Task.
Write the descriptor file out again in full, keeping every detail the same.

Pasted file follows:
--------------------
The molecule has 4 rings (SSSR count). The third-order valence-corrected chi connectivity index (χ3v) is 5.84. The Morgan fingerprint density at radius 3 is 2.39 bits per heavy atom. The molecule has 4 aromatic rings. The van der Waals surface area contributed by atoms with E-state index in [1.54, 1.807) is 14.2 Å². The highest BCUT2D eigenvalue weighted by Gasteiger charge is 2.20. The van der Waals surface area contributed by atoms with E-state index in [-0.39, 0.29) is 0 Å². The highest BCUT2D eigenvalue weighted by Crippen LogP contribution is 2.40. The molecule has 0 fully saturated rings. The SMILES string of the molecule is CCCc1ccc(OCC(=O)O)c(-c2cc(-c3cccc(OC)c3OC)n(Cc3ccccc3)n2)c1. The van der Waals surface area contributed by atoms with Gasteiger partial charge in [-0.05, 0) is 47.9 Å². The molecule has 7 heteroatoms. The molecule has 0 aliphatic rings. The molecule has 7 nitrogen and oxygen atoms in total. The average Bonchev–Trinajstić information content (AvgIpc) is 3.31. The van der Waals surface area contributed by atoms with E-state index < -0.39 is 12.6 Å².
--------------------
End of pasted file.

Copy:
The molecule has 4 rings (SSSR count). The third-order valence-corrected chi connectivity index (χ3v) is 5.84. The Morgan fingerprint density at radius 3 is 2.39 bits per heavy atom. The molecule has 4 aromatic rings. The van der Waals surface area contributed by atoms with E-state index in [1.54, 1.807) is 14.2 Å². The highest BCUT2D eigenvalue weighted by Gasteiger charge is 2.20. The van der Waals surface area contributed by atoms with E-state index in [-0.39, 0.29) is 0 Å². The highest BCUT2D eigenvalue weighted by Crippen LogP contribution is 2.40. The molecule has 0 fully saturated rings. The SMILES string of the molecule is CCCc1ccc(OCC(=O)O)c(-c2cc(-c3cccc(OC)c3OC)n(Cc3ccccc3)n2)c1. The van der Waals surface area contributed by atoms with Gasteiger partial charge in [-0.05, 0) is 47.9 Å². The molecule has 7 heteroatoms. The molecule has 0 aliphatic rings. The molecule has 7 nitrogen and oxygen atoms in total. The average Bonchev–Trinajstić information content (AvgIpc) is 3.31. The van der Waals surface area contributed by atoms with E-state index < -0.39 is 12.6 Å².